What happens when a region accustomed to violent shifts in borders is subjected to a new, peaceful partitioning? Has the European Union spent the last decade creating a new Iron Curtain at its fringes? Building Fortress Europe: The Polish-Ukrainian Frontier examines these questions from the perspective of the EU's new eastern external boundary. Since the Schengen Agreement in 1985, European states have worked together to create a territory free of internal borders and with heavily policed external boundaries. In 2004 those boundaries shifted east as the EU expanded to include eight postsocialist countries—including Poland but excluding neighboring Ukraine. Through an analysis of their shared frontier, Building Fortress Europe provides an ethnographic examination of the human, social, and political consequences of developing a specialized, targeted, and legally advanced border regime in the enlarged EU.
Based on fieldwork conducted with border guards, officials, and migrants shuttling between Poland and Ukraine as well as extensive archival research, Building Fortress Europe shows how people in the two countries are adjusting to living on opposite sides of a new divide. Anthropologist Karolina S. Follis argues that the policing of economic migrants and asylum seekers is caught between the contradictory imperatives of the European Union's border security, economic needs of member states, and their declared commitment to human rights. The ethnography explores the lives of migrants, and their patterns of mobility, as framed by these contradictions. It suggests that only a political effort to address these tensions will lead to the creation of fairer and more humane border policies.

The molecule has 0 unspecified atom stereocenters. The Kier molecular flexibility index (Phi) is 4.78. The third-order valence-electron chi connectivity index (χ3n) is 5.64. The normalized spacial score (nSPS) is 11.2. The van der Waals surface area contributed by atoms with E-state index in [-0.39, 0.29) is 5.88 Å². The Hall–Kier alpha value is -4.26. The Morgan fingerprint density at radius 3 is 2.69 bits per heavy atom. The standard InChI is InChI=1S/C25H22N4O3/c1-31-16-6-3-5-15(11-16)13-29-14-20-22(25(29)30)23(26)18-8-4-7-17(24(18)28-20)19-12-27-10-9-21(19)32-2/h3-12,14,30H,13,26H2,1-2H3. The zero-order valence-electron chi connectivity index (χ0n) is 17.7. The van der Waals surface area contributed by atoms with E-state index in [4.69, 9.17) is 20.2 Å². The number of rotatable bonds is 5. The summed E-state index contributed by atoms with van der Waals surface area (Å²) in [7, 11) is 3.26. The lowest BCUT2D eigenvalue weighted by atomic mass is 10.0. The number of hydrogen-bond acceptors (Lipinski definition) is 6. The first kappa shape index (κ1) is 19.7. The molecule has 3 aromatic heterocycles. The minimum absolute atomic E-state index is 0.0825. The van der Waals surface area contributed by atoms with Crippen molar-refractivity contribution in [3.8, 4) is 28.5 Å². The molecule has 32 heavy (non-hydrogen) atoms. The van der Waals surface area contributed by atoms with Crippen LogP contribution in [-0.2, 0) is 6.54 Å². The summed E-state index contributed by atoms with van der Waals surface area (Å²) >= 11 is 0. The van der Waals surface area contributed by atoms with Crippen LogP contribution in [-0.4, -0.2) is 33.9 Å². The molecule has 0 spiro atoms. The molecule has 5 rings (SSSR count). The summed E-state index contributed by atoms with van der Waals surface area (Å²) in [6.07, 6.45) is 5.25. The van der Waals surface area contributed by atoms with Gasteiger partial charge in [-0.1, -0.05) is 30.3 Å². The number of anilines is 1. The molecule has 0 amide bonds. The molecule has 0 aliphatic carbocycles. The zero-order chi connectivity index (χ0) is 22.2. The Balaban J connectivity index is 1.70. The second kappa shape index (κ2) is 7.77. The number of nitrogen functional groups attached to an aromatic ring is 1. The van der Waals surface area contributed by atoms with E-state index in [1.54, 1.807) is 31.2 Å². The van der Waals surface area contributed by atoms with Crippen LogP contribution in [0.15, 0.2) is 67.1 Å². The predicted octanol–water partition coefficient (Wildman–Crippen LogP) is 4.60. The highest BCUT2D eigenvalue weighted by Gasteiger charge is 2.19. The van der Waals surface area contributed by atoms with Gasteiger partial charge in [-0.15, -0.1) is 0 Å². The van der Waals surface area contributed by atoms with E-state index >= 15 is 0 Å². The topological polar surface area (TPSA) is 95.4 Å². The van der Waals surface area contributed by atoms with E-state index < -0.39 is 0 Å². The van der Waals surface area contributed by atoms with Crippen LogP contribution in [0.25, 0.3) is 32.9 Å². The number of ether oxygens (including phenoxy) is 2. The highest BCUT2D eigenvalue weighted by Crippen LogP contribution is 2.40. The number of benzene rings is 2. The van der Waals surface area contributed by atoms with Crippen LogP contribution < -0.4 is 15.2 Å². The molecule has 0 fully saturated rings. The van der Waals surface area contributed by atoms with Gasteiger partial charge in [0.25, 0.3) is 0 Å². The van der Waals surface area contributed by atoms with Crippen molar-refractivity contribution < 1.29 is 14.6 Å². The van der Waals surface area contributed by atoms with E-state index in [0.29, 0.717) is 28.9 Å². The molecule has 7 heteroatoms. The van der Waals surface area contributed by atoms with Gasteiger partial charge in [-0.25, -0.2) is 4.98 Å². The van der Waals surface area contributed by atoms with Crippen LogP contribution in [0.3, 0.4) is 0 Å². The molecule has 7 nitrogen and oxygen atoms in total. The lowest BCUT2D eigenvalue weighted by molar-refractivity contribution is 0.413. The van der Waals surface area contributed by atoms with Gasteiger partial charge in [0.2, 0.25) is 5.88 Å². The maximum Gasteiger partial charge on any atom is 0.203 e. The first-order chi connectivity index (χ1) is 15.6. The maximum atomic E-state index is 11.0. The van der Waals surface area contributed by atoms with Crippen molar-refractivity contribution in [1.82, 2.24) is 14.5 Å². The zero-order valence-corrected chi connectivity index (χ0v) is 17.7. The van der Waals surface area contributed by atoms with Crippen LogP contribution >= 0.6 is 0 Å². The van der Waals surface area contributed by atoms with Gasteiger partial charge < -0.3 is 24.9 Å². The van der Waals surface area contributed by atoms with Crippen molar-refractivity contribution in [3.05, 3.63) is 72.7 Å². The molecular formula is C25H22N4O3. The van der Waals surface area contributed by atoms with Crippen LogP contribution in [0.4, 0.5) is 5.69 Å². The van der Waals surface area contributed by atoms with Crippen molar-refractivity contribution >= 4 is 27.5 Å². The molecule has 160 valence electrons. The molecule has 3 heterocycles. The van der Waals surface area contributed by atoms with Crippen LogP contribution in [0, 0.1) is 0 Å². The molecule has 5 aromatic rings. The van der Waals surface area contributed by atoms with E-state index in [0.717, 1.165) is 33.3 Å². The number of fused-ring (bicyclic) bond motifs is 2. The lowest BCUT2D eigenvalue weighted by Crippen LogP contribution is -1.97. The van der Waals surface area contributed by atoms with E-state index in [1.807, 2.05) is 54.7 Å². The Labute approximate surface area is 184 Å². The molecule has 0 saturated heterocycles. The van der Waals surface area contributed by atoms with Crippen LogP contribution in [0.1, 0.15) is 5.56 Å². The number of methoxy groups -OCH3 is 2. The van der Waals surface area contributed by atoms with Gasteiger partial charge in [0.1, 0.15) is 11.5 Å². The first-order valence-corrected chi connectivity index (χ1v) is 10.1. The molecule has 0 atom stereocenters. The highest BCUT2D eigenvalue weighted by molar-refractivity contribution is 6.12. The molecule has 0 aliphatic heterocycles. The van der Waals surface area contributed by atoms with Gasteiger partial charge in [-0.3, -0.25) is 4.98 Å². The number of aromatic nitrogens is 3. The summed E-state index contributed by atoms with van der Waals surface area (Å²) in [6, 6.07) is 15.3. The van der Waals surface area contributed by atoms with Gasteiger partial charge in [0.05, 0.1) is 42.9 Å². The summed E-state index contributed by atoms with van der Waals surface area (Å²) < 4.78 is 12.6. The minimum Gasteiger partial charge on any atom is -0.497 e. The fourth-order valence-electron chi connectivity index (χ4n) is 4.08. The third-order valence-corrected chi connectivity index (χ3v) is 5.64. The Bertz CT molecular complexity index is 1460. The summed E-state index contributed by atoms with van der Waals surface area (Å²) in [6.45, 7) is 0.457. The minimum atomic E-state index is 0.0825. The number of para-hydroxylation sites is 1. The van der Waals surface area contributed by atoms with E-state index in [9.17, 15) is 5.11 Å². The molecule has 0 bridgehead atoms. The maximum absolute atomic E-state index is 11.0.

1. Introduction: Rebordering Europe
2. Civilizing the Postsocialist Frontier?
3. I'm Not Really Here: The Time-Space of Itinerant Lives
4. Seeing like a Border Guard: Strategies of Surveillance
5. Economic Migrants Beyond Demand: Asylum and the Politics of Classification
6. Capacity Building and Other Technicalities: Ukraine as a Buffer Zone
7. The Border as Intertext: Memory, Belonging, and the Search for a New Narrative
"A very well written, authoritative, and clear piece of work. It is a book that fills a gap—while there are many books within the social sciences on new borders and new migrations, few present such a finely honed mixture of sociological analysis and ethnographic case study."—Frances Pine, Goldsmiths College, University of London